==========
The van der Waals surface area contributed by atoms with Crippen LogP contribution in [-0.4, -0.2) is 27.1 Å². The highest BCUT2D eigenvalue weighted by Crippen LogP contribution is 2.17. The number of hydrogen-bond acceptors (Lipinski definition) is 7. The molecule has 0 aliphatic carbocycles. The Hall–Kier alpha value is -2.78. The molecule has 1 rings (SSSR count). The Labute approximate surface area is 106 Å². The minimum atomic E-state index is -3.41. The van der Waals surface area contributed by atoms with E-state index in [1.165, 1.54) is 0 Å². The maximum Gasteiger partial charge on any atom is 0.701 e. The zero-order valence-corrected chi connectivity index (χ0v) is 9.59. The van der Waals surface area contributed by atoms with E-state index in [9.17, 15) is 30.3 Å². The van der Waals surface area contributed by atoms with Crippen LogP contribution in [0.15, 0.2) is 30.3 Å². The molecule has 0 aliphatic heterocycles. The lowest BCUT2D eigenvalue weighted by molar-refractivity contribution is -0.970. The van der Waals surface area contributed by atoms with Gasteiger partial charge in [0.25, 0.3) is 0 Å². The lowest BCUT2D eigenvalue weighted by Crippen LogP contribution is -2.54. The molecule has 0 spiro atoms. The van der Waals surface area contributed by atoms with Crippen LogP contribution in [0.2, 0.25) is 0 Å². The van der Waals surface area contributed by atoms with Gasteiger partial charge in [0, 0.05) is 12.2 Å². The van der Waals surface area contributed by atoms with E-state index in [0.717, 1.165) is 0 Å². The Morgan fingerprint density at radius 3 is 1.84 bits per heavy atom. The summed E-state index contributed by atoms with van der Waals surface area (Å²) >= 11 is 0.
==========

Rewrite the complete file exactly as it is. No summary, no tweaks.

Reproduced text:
The van der Waals surface area contributed by atoms with Crippen LogP contribution in [-0.4, -0.2) is 27.1 Å². The highest BCUT2D eigenvalue weighted by Crippen LogP contribution is 2.17. The number of hydrogen-bond acceptors (Lipinski definition) is 7. The molecule has 0 aliphatic carbocycles. The Hall–Kier alpha value is -2.78. The molecule has 1 rings (SSSR count). The Labute approximate surface area is 106 Å². The minimum atomic E-state index is -3.41. The van der Waals surface area contributed by atoms with E-state index in [1.165, 1.54) is 0 Å². The maximum Gasteiger partial charge on any atom is 0.701 e. The zero-order valence-corrected chi connectivity index (χ0v) is 9.59. The van der Waals surface area contributed by atoms with E-state index in [9.17, 15) is 30.3 Å². The van der Waals surface area contributed by atoms with Crippen LogP contribution in [0.15, 0.2) is 30.3 Å². The molecule has 0 aliphatic heterocycles. The lowest BCUT2D eigenvalue weighted by molar-refractivity contribution is -0.970. The van der Waals surface area contributed by atoms with Gasteiger partial charge in [0.25, 0.3) is 0 Å². The lowest BCUT2D eigenvalue weighted by Crippen LogP contribution is -2.54. The molecule has 0 spiro atoms. The van der Waals surface area contributed by atoms with Crippen LogP contribution in [0.2, 0.25) is 0 Å². The van der Waals surface area contributed by atoms with Gasteiger partial charge in [0, 0.05) is 12.2 Å². The van der Waals surface area contributed by atoms with E-state index in [0.717, 1.165) is 0 Å². The Morgan fingerprint density at radius 3 is 1.84 bits per heavy atom. The summed E-state index contributed by atoms with van der Waals surface area (Å²) >= 11 is 0.